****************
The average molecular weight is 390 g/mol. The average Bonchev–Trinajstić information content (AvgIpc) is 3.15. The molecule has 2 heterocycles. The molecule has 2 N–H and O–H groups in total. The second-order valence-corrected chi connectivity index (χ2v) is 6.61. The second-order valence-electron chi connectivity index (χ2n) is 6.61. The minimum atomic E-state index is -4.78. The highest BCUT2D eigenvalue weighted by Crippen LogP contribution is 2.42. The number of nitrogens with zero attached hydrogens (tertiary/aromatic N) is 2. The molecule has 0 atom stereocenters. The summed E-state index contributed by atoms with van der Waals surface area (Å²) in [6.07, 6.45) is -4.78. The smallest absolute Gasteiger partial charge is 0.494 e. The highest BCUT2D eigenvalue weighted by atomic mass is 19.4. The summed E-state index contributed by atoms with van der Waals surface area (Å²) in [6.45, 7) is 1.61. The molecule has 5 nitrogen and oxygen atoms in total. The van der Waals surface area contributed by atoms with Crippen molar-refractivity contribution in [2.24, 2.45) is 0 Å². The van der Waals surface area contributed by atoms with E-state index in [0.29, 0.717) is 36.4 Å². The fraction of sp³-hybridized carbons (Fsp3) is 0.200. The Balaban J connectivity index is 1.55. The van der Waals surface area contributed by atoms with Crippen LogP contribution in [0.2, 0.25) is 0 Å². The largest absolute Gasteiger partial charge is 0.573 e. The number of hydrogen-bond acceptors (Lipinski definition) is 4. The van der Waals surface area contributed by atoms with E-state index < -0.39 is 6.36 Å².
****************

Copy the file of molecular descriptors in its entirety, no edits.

The average molecular weight is 390 g/mol. The average Bonchev–Trinajstić information content (AvgIpc) is 3.15. The molecule has 2 heterocycles. The molecule has 2 N–H and O–H groups in total. The second-order valence-corrected chi connectivity index (χ2v) is 6.61. The second-order valence-electron chi connectivity index (χ2n) is 6.61. The minimum atomic E-state index is -4.78. The highest BCUT2D eigenvalue weighted by Crippen LogP contribution is 2.42. The number of nitrogens with zero attached hydrogens (tertiary/aromatic N) is 2. The molecule has 0 atom stereocenters. The summed E-state index contributed by atoms with van der Waals surface area (Å²) in [6.07, 6.45) is -4.78. The smallest absolute Gasteiger partial charge is 0.494 e. The highest BCUT2D eigenvalue weighted by atomic mass is 19.4. The summed E-state index contributed by atoms with van der Waals surface area (Å²) in [6.45, 7) is 1.61. The molecule has 5 nitrogen and oxygen atoms in total. The van der Waals surface area contributed by atoms with Crippen molar-refractivity contribution in [2.24, 2.45) is 0 Å². The van der Waals surface area contributed by atoms with E-state index in [0.29, 0.717) is 36.4 Å². The fraction of sp³-hybridized carbons (Fsp3) is 0.200. The Balaban J connectivity index is 1.55. The van der Waals surface area contributed by atoms with Crippen LogP contribution in [0.2, 0.25) is 0 Å². The largest absolute Gasteiger partial charge is 0.573 e. The number of hydrogen-bond acceptors (Lipinski definition) is 4. The van der Waals surface area contributed by atoms with E-state index < -0.39 is 6.36 Å².